Shopping In The Attic…

A long time ago, seems like another lifetime, I gave up ten years of craft fairs and production work, because 1) I was so burned out I didn’t want to weave anymore and 2) I was pregnant in my mid 30’s with my first child.  He turns 30 in February.  It was a long time ago.  Talk about an abrupt life style change…  As much as I can’t imagine my life without my children, especially since my husband is gone, those early years were tough.  I had my daughter just about three years after my son.  So most of my 30’s was about raising kids and desperately trying to recreate myself creatively, incredibly challenging.  For many years the looms stayed fallow.  It was just too hard to set up a loom, be uninterrupted without paying someone to watch my kid/kids while puttered away designing and threading.  And without the source of craft fair income, it was had to justify yarn purchases.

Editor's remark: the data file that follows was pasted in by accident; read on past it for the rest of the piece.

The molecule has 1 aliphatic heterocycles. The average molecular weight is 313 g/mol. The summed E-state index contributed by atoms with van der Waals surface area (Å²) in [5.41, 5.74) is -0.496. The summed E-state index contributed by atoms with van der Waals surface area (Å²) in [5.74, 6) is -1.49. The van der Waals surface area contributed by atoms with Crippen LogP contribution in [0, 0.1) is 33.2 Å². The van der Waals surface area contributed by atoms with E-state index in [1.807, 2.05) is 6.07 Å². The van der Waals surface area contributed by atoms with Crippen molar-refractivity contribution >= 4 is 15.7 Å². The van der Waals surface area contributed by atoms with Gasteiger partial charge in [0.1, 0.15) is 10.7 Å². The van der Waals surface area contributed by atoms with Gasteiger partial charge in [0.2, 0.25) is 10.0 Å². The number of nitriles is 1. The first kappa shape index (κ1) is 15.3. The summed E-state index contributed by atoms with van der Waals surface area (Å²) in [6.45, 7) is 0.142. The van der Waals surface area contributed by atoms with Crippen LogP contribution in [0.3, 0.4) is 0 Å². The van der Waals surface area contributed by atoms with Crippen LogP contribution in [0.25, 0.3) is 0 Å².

But I had scrap.  Boy did I have scrap.  Handwoven yardage that is.  I was able to recreate myself and make use of lots of those scraps in the years my children were young because it is easier to be interrupted at the sewing machine than at the loom.  I’ve talked about this before, because a few years ago I started looking at all that scrap in the attic and downsized a bit, especially the early fabrics by making one pound packages and selling them off.  Those are all gone, but there is still a lot up there, and more recent work has netted me some pretty fantastic colorful scraps that I can do some pretty fantastic stuff with…

Sidebar…